Note: I posted this on September 24, 2010, on a different blog. (It is no longer viewable on the other blog.) Then I briefly posted a modified version on this blog, on July 15, 2011. This is a further-modified version of the post. By the way, the swimming bibliography discussed includes an entertaining discussion of George Frederick Pardon, who wrote a number of card-game booklets published by Goodall.
This post deals with a bibliography by Ralph Thomas, entitled Swimming. (I was going to quote the lengthy subtitle but decided against it; at this time suffice it to say that the title as a whole is unwieldy at best.) The book was published in 1904 by Samson Low, Marston & Company, London. (It is easily findable via Google Books.)
For those who are interested in bibliographers and bibliographies, it is interesting to compare Ralph Thomas’s bibliography of swimming with another significant bibliography, which appeared the following year, namely A Bibliography of Works in English on Playing Cards and Gaming (Longmans, Green, and Co., London, 1905), by that great book-collector and bibliographer Frederic Jessel, who has been mentioned a number of times in this blog.
These two people had far different approaches to bibliography.
For instance, in Thomas’s work, the word “plagiarism” or its variants is used more than 90 times, typically in his attempts to determine who has plagiarized whom. Jessel uses the word twice, both times in an effort to defend people from unwarranted charges of plagiarism.
Here is part of Thomas’s listing for a book edited by Professor Hoffmann, who as we know wrote many card-game rule-booklets published by Goodall. The book being discussed by Thomas is Every Boy’s Book of Sport and Pastime:
5. Every boy’s book . . . edited by professor [Louis] Hoffmann [pseud of Angelo John Lewis] . . . London Routledge, Manchester and New York 1897. 8° pp xix 900 price 7s 6d.
Swimming (pp 168-184 with 7 figs in the text) is an entirely new article, by William Charles Arlington Blew (born 1848 see Foster’s Men at the Bar) with many good points, but with the disadvantage of being written by a man who, I surmise from his writing, is only a moderate swimmer, and consequently fails in details which are now so essential. The writer does not understand the sidestroke, and his description is therefore weak and inaccurate, and the figure 5 is if anything worse, for if not plagiarised from Cassell’s (reproduced at page 292) it is in quite as bad a position. [. . .] The Life Saving Society’s drill is not mentioned, nor any swimming land drill, and in fact the article is not at all up to date. The article entitled diving is all about headers and springing. Water polo pp 457-460 is by Frank Sachs.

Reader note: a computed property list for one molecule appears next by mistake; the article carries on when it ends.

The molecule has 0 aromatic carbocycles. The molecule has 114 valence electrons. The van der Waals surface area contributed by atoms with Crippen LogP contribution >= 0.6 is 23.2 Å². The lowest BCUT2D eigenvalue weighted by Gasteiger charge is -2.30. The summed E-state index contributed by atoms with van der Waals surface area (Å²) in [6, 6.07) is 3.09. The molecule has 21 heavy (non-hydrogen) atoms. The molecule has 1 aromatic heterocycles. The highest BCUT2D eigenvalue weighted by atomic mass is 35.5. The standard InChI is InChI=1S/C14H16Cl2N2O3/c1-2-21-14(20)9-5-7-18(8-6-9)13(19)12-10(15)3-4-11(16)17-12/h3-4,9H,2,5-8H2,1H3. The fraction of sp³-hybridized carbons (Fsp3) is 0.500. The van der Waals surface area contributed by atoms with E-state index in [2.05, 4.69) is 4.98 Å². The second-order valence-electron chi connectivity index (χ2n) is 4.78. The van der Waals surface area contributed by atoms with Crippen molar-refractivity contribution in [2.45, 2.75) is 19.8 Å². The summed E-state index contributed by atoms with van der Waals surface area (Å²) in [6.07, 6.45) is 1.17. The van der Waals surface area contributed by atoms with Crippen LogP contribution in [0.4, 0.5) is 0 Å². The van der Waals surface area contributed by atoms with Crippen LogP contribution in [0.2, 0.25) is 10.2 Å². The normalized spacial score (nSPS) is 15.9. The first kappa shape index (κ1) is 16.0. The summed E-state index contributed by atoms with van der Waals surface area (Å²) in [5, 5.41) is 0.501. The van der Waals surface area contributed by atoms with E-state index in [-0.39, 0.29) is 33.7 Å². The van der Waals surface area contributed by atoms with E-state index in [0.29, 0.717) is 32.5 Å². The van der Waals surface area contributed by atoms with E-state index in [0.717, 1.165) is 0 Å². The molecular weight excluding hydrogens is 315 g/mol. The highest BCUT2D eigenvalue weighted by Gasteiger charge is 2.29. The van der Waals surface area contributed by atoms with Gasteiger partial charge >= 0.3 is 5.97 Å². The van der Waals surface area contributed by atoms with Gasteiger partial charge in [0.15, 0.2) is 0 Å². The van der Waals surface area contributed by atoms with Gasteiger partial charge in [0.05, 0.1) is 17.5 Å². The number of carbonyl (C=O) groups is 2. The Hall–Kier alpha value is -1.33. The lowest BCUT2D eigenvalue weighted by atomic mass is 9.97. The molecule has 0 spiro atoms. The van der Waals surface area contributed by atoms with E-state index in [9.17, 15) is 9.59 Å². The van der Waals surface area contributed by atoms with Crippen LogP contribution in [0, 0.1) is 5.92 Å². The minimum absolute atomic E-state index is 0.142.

Hmmm. This Ralph Thomas must have been a real barrel of laughs.
This is all apart from the fact that approximately the first 160 pages of the book are basically an introduction, about four pages of which are spent explaining why the bibliography is not the “model” it should have been, and essentially blaming this on his printer’s supposed inability to give him what he wanted in terms of type-size, punctuation, capitalization, and (I think) spelling.
Thomas spends quite a while discussing many of his ideas relating to typography, which are to some degree, at least, reflected in his book. One reviewer, in The Academy and Literature, in 1904, said, “Personally, I am most delighted with the typographical eccentricities in which Mr. Thomas indulges. They are simply delightful; but what trouble they must have given to his printers!”
Uh, I agree with that, except the part about being “most delighted” — and also the part about the “eccentricities” being “simply delightful.”
All of this is to be contrasted with Jessel’s book, which has an elegant title, a brief introduction, and no text anomalies (that I know of) regarding capitalization, punctuation, and so on.
I actually think that some people are born bibliographers (not really, but when they sit down to write their bibliographies, they just seem to be in perfect tune with their project and its audience). Others, well . . . introducing Ralph Thomas.
I am talking about “bibliographers qua bibliographers.” From my limited research, the swimming world seems to think Thomas is the greatest thing since sliced bread.
I would love to be able to ask Trevor H. Hall, Edgar Heyl, and Raymond Toole Stott about Thomas’s work. These are obviously three of the big names in conjuring bibliographies. I’m glad to be able to say that I corresponded (to some degree) with all three of these people. In Hall’s case, the correspondence was limited to my ordering a copy of his The Winder Sale of Old Conjuring Books, and him writing me back, saying that I had not enclosed my payment! (And he was right!)